The three-ply air textured polyester yarn 10 on the package is preferably used to form a substrate fabric for use in coated abrasive fabric. The substrate fabric is preferably a woven produce but could be a nonwoven or knitted product.
"Substrates" within the context of this invention is understood to include flat, shaped articles such as nonwovens, woven or knitted fabrics, and the like which make use of appropriate adhesive agents. If required, additional customary additives can be coated or loaded with customary abrasives herein. The substrates can be made up in the form of strips, ribbons, mats, etc., and they also consist of specially made up flat shaped articles such as discs or the like. Fabrics can be constructed in customary weaves, and the weight of the fabrics may vary, for example, between 150 to 500 grams per square meter. The same or different deniers of yarns may be used in the warp and filling of woven fabrics.
The substrate may consist of a single flap shaped textile article. It is also possible to combine two or more kinds of flat shaped articles in the manufacture thereof. In one embodiment, the yarns in the substrate may be in the form of a pile material. By pile material, it is meant any textile fabric which the yarns, due to the manufacturing process, form projections, e.g. tufts. The piles may be open or closed.
The substrates manufactured in accordance with the invention herein have a smooth surface noticeable in the finished abrasive, and have a long running time and operation. Results generally obtained only with staple fiber yarns may be obtained through this particular invention, while still retaining the advantages of continuous filament yarn manufacture. The special structure of the yarns permits the substrate manufactured therewith to be very absorptive of binding agents, permitting the letter to penetrate into the interior of the substrate, guaranteeing a good adhesion of the grain thereto. Substrates manufactured in accordance with the invention herein exhibit excellent mechanical characteristics--in particular, strength, tear resistance, and low relative elongation, especially in the case of woven fabrics. Special advantages of cleanliness and surface adhesion are obtained with fine grain abrasives utilizing the substrate described herein and may be used in wet as well as dry grinding processes.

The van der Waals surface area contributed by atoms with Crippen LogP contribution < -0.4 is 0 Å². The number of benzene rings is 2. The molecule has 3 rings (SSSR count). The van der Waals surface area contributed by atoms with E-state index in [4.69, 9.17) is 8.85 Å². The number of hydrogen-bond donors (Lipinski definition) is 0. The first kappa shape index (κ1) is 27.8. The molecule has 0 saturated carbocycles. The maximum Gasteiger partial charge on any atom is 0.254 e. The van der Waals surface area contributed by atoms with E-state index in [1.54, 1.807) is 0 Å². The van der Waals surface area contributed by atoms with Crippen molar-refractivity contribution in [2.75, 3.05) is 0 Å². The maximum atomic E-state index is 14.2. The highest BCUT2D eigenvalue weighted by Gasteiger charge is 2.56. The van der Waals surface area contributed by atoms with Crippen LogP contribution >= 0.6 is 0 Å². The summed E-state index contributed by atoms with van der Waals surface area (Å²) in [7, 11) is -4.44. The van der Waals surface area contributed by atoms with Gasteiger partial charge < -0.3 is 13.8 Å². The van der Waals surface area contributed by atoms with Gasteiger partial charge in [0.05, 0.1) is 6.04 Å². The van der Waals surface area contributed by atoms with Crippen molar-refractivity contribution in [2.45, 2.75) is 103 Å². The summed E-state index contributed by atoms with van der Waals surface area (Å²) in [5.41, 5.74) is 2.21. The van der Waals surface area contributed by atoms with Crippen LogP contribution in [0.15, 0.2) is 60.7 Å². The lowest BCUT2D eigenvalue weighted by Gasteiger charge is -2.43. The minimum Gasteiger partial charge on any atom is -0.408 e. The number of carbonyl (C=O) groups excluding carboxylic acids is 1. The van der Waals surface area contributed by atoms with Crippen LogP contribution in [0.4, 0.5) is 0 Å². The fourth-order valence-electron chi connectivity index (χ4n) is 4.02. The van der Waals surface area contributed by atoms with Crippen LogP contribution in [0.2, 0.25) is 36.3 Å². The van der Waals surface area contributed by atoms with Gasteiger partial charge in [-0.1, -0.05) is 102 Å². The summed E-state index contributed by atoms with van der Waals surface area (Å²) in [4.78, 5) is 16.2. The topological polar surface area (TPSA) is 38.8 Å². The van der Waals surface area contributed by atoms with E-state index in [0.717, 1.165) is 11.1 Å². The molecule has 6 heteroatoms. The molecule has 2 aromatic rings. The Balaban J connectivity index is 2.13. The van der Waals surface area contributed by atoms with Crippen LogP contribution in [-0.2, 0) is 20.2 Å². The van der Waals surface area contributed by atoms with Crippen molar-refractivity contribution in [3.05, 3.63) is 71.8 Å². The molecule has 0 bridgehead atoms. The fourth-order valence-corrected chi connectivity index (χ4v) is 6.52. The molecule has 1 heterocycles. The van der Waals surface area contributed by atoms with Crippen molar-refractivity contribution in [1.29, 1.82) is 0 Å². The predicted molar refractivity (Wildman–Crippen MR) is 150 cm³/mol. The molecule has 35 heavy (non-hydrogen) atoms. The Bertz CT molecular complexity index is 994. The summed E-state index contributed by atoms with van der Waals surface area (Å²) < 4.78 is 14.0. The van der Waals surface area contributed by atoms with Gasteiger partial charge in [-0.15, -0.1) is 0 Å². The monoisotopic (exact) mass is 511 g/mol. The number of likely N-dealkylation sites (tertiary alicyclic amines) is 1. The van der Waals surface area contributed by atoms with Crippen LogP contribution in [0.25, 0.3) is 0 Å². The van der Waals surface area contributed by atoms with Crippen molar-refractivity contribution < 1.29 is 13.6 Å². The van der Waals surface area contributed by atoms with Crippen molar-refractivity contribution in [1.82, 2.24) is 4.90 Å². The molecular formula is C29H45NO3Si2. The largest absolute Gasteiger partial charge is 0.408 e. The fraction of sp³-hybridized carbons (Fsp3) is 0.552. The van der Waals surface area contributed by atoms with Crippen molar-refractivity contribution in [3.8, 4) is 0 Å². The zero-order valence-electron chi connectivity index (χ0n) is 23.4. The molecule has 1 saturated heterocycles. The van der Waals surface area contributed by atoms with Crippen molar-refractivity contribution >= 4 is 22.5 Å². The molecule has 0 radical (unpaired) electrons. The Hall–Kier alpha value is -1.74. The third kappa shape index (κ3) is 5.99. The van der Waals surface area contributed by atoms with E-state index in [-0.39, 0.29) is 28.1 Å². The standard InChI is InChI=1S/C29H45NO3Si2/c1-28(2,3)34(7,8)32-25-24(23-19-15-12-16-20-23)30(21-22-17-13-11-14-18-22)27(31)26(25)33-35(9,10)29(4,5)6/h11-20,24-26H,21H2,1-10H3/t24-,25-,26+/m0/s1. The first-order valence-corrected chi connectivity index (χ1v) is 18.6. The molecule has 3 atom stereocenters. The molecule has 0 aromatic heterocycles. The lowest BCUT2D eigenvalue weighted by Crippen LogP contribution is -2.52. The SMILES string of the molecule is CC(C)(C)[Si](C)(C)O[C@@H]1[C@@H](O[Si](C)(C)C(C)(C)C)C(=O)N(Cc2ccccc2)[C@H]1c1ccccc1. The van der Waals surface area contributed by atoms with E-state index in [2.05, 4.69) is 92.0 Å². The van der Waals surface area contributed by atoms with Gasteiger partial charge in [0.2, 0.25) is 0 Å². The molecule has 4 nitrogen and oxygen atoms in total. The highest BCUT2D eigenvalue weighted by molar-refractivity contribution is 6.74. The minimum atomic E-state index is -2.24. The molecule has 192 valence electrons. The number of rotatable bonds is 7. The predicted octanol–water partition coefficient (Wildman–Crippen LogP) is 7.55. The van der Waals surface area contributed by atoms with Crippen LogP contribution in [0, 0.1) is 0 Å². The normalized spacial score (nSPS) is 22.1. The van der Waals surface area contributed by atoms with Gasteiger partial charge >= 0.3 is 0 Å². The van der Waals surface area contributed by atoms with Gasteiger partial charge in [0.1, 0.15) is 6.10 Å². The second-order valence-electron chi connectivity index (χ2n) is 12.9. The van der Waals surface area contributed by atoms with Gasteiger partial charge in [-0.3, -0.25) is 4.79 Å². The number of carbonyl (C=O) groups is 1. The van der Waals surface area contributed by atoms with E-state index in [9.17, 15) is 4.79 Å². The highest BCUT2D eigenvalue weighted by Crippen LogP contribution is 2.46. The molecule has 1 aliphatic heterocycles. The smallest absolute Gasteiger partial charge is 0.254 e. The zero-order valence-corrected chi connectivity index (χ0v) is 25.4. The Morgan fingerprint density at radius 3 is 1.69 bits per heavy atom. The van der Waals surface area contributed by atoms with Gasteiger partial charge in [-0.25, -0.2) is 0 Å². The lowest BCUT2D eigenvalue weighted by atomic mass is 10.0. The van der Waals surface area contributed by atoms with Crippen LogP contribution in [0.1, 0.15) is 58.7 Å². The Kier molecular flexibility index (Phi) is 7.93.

Although the preferred embodiment of the invention has been described specifically, it is contemplated many changes may be made without departing from the scope or spirit of the invention and it is desired that the invention be limited only by the claims.
|Cited Patent||Filing date||Publication date||Applicant||Title|
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|US3831231 *||1 Nov 1971||27 Aug 1974||Fiber Industries Inc||Method for producing a yarn having latent bulking characteristics|
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|US4341063 *||26 Aug 1980||27 Jul 1982||Milliken Research Corporation||Air textured yarns|
|US4343146 *||29 Sep 1980||10 Aug 1982||E. I. Du Pont De Nemours And Company||Bulked continuous filament yarn with color-point heather|
|US4497099 *||18 Jan 1982||5 Feb 1985||J & P Coats, Limited||Method for production of synthetic yarn and yarn-like structures|
|US4571793 *||2 Aug 1984||25 Feb 1986||Enterprise Machine And Development Corp.||Air jet texturing system for the production of uniform textured yarn|
|US4736500 *||9 Jul 1987||12 Apr 1988||Milliken Research Corporation||System to draw and texturize partially oriented yarn|
|US4815500 *||16 Nov 1987||28 Mar 1989||Milliken Research Corporation||Method to produce three-ply yarn and fabric made therefrom|
|US4851643 *||24 Sep 1987||25 Jul 1989||Milliken Research Corporation||Draw block|
|US4896407 *||3 Mar 1989||30 Jan 1990||Milliken Research Corporation||Air pressure control for yarn texturing processes|
|CA197803A *||2 Mar 1920||W. Melcher Lee||Tractor|
|GB799185A *||Title not available|
|JPS5026661A *||Title not available|
|JPS5943140A *||Title not available|
|JPS6470063A *||Title not available|
|NL6503706A *||Title not available|
|Citing Patent||Filing date||Publication date||Applicant||Title|
|US5746046 *||5 Aug 1996||5 May 1998||Guilford Mills, Inc.||Method for forming comingled composite yarn|
|US7043804 *||27 May 1997||16 May 2006||Milliken & Company||Method to produce improved polymeric yarn|
|U.S. Classification||28/240, 28/273|
|28 Sep 1992||AS||Assignment|
Owner name: MILLIKEN RESEARCH CORPORATION, SOUTH CAROLINA
Free format text: ASSIGNMENT OF ASSIGNORS INTEREST.;ASSIGNOR:GOINEAU, ANDRE MARIE;REEL/FRAME:006271/0090
Effective date: 19900323
|2 Jan 1996||FPAY||Fee payment|
Year of fee payment: 4
|29 Dec 1999||FPAY||Fee payment|
Year of fee payment: 8
|3 May 2004||FPAY||Fee payment|
Year of fee payment: 12